descriptor corresponding to the connection will be closed (see
close(2)). Fids are not reference counted: when fsclose is called,
the clunk transaction and freeing of storage happen immediately.
Despite its name, fsclose can be used to clunk fids that are not
open for I/O.
Fscreate and fsopen establish new fids using the walk, create
and open transactions (see walk(9p) and open(9p)). The path argument
is evaluated relative to the CFsys root (see fsroot and fssetroot
above). The path is parsed as a slash-separated sequence of path
elements, as on Unix and Plan 9. Elements that are empty or dot
(.) are ignored.
Alternately, fswalk walks from a fid to a given name to create
a new fid. The name may be nil, corresponding to a walk with no
names. Otherwise the name is taken as a slash-separated sequence
of path elements. Fsfcreate and fsfopen issue create and open
transactions using the passed fid argument, which should have
been obtained by calling
Once opened, fids can be read and written using fspread and fspwrite,
which execute read and write transactions (see read(9p)). The
library maintains an offset for each fid, analagous to the offset
maintained by the kernel for each open file descriptor. Fsread
and fswrite read and write from this offset, and update it after
successful calls. Fsseek sets
the offset; the n and type arguments are used as in seek(3). Calling
fspread or fspwrite with an offset of –1 is identical to calling
fsread or fswrite. Fsreadn calls fsread repeatedly to obtain exactly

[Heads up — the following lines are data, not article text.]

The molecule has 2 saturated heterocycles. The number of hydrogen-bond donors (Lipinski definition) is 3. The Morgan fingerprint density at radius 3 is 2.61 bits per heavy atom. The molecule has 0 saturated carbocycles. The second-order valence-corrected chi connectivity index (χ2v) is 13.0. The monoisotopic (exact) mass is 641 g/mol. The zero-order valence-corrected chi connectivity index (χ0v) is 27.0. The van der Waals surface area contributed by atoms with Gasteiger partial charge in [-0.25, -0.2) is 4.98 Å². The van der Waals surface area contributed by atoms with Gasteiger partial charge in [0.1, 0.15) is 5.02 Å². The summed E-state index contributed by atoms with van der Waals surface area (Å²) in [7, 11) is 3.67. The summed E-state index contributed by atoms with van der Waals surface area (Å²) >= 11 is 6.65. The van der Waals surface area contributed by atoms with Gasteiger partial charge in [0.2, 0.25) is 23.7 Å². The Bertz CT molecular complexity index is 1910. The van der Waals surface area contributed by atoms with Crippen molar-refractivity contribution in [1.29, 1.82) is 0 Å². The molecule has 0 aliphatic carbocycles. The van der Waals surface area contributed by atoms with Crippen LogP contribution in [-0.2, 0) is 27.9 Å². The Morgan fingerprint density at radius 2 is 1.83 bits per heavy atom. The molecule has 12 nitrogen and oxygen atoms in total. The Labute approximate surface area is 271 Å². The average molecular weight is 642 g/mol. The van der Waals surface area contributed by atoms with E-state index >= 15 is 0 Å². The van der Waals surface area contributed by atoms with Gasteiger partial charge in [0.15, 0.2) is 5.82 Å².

n bytes of data, unless it encounters end-of-file or an error.
Attach, walk, create, and open transactions include in their replies
an updated qid for the fid being manipulated. Fsqid returns the
most recent qid returned by one of these transactions for the
Fsaccess behaves like Unix’s access(2). Fsremove removes the named
path. Fsfremove removes the path corresponding to an open CFid*.
Reading an open a directory returns directory entries encoded
as described in stat(9p).
Fsprint and fsvprint are like fprint and vfprint (see print(3))
but write to CFid*s.
Fsdirread calls fsread and then parses the encoded entries into
an array of Dir* data structures, storing a pointer to the array
in *d and returning the number of entries. Fsdirreadall is similar
but reads the entire directory. The returned pointer should be
freed with free (see malloc(3)) when no longer needed.
Fsdirfstat and fsdirfwstat execute stat and wstat (see stat(9p))
transactions. The Dir structure returned by fsdirfstat should
be freed with free (see malloc(3)) when no longer needed.
Fsdirstat and fsdirwstat are similar to fsdirfstat and fsdirfwstat
but operate on paths relative to the file system root (see fsopen
and fscreate above).
Fsopenfd opens a file on the 9P server for reading or writing
but returns a Unix file descriptor instead of a fid structure.
The file descriptor is actually one end of a pipe(2). A proxy
process on the other end is ferrying data between the pipe and
the 9P fid. Because of the implementation as a pipe, the only
signal of a read or write error is the closing of the
pipe. The file descriptor remains valid even after the CFsys is
Nsopen opens a single file on a name space server: it runs nsmount,
fsopen, and then fsunmount.
If the chatty9pclient flag is set, the library prints all 9P messages
to standard error. If the eofkill9pclient flag is set, the library
calls threadexitsall (see thread(3)) when it detects EOF on a
The implementation should use a special version string to distinguish
between servers that support openfd(9p) and servers that do not.
The interface does not provide access to the walk(9p) transaction,
or to open and create on already-established fids.|